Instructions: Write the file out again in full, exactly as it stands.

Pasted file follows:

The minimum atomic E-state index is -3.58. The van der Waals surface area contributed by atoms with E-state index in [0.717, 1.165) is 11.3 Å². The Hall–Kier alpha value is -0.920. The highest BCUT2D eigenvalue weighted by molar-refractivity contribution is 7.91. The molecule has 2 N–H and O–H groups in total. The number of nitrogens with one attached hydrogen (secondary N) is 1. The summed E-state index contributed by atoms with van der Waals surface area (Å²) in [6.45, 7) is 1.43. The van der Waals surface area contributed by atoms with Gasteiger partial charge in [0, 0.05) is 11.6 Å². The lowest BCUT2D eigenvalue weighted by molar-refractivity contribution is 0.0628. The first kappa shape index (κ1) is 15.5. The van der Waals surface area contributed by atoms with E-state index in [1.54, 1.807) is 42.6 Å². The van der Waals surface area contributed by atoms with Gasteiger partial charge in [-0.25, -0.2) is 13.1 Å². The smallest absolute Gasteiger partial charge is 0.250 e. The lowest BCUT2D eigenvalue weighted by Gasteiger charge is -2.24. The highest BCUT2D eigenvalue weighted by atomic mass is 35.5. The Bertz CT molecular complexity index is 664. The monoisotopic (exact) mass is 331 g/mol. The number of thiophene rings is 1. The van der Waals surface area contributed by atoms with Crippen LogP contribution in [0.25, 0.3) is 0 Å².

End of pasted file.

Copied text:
The minimum atomic E-state index is -3.58. The van der Waals surface area contributed by atoms with E-state index in [0.717, 1.165) is 11.3 Å². The Hall–Kier alpha value is -0.920. The highest BCUT2D eigenvalue weighted by molar-refractivity contribution is 7.91. The molecule has 2 N–H and O–H groups in total. The number of nitrogens with one attached hydrogen (secondary N) is 1. The summed E-state index contributed by atoms with van der Waals surface area (Å²) in [6.45, 7) is 1.43. The van der Waals surface area contributed by atoms with Gasteiger partial charge in [0, 0.05) is 11.6 Å². The lowest BCUT2D eigenvalue weighted by molar-refractivity contribution is 0.0628. The first kappa shape index (κ1) is 15.5. The van der Waals surface area contributed by atoms with E-state index in [1.54, 1.807) is 42.6 Å². The van der Waals surface area contributed by atoms with Gasteiger partial charge in [-0.25, -0.2) is 13.1 Å². The smallest absolute Gasteiger partial charge is 0.250 e. The lowest BCUT2D eigenvalue weighted by Gasteiger charge is -2.24. The highest BCUT2D eigenvalue weighted by atomic mass is 35.5. The Bertz CT molecular complexity index is 664. The monoisotopic (exact) mass is 331 g/mol. The number of thiophene rings is 1. The van der Waals surface area contributed by atoms with Crippen LogP contribution in [0.25, 0.3) is 0 Å².